The Salvation Army serves Tennessee community affected by water outages
Officials have warned all customers of the East Sevier County Utility District that their water may be contaminated, until further notice.
The Salvation Army is going door to door to drop off cases of bottled water in East Sevier County, Tennessee, where officials have warned residents that their water may be contaminated.
Officials revealed that a number of pipes have broken in the last week, contributing to water outages. Because of this, they’ve asked all customers of the East Sevier County Utility District to boil their water prior to drinking or using it in food preparation until further notice.
The District—which includes the English Mountain area—services 258 customers, charging a minimum rate of $97.25 per month.
“We received word this morning that English Mountain is out of water,” said Major David Worthy, newly installed Knoxville Area Commander. “So, some concerned citizens called The Salvation Army to see if we could provide water.”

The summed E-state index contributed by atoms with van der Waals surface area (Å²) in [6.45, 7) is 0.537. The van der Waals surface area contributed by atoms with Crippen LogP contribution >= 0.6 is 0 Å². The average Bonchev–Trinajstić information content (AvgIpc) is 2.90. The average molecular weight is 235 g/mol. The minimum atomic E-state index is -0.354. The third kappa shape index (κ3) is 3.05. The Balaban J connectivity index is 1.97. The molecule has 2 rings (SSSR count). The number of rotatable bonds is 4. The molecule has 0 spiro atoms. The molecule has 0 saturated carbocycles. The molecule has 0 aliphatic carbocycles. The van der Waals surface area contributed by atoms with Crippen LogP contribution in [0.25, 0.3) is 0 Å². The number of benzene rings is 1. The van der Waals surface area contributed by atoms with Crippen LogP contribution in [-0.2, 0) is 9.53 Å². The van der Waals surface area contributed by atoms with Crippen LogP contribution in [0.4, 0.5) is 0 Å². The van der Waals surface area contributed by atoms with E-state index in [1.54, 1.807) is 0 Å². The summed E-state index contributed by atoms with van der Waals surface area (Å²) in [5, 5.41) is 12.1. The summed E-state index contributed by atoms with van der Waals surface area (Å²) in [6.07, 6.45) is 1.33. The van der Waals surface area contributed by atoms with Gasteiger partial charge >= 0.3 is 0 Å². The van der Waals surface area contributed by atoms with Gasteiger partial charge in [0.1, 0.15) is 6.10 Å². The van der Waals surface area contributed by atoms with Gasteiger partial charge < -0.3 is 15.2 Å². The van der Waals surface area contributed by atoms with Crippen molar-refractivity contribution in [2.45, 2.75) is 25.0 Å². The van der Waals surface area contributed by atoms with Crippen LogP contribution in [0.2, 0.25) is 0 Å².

Worthy rallied an Emergency Disaster Services team in nearby Knoxville to head up to English Mountain to supply residents currently under the boil advisory with some much-needed bottled water.
The English Mountain Spring, ironically, releases more than 2 million gallons of water each day, and is the source for several bottled water distributors. But until the water in the spring has been treated, it is likewise unsafe to drink.
Officials hope that a newly installed well in East Sevier County will be fully operational by Friday.
The Salvation Army, meanwhile, will continue its service to the English Mountain community for as long as needed.